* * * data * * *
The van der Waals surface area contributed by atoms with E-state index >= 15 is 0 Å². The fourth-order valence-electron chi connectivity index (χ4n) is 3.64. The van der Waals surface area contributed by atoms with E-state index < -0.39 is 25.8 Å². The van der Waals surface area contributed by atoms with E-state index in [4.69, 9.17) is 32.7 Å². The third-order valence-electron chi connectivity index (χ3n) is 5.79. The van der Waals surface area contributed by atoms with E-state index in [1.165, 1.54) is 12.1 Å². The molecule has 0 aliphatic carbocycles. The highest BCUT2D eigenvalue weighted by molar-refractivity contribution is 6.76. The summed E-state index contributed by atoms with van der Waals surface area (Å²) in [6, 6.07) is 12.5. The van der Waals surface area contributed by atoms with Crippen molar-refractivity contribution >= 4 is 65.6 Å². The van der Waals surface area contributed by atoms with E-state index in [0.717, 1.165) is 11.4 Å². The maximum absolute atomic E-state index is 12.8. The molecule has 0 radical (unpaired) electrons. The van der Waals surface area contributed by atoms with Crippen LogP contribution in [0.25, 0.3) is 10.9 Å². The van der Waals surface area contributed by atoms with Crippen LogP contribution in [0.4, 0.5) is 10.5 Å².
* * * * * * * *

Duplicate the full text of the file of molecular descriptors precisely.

The van der Waals surface area contributed by atoms with E-state index >= 15 is 0 Å². The fourth-order valence-electron chi connectivity index (χ4n) is 3.64. The van der Waals surface area contributed by atoms with E-state index < -0.39 is 25.8 Å². The van der Waals surface area contributed by atoms with E-state index in [4.69, 9.17) is 32.7 Å². The third-order valence-electron chi connectivity index (χ3n) is 5.79. The van der Waals surface area contributed by atoms with E-state index in [1.165, 1.54) is 12.1 Å². The molecule has 0 aliphatic carbocycles. The highest BCUT2D eigenvalue weighted by molar-refractivity contribution is 6.76. The summed E-state index contributed by atoms with van der Waals surface area (Å²) in [6, 6.07) is 12.5. The van der Waals surface area contributed by atoms with Crippen molar-refractivity contribution >= 4 is 65.6 Å². The van der Waals surface area contributed by atoms with E-state index in [0.717, 1.165) is 11.4 Å². The maximum absolute atomic E-state index is 12.8. The molecule has 0 radical (unpaired) electrons. The van der Waals surface area contributed by atoms with Crippen LogP contribution in [0.25, 0.3) is 10.9 Å². The van der Waals surface area contributed by atoms with Crippen LogP contribution in [0.4, 0.5) is 10.5 Å².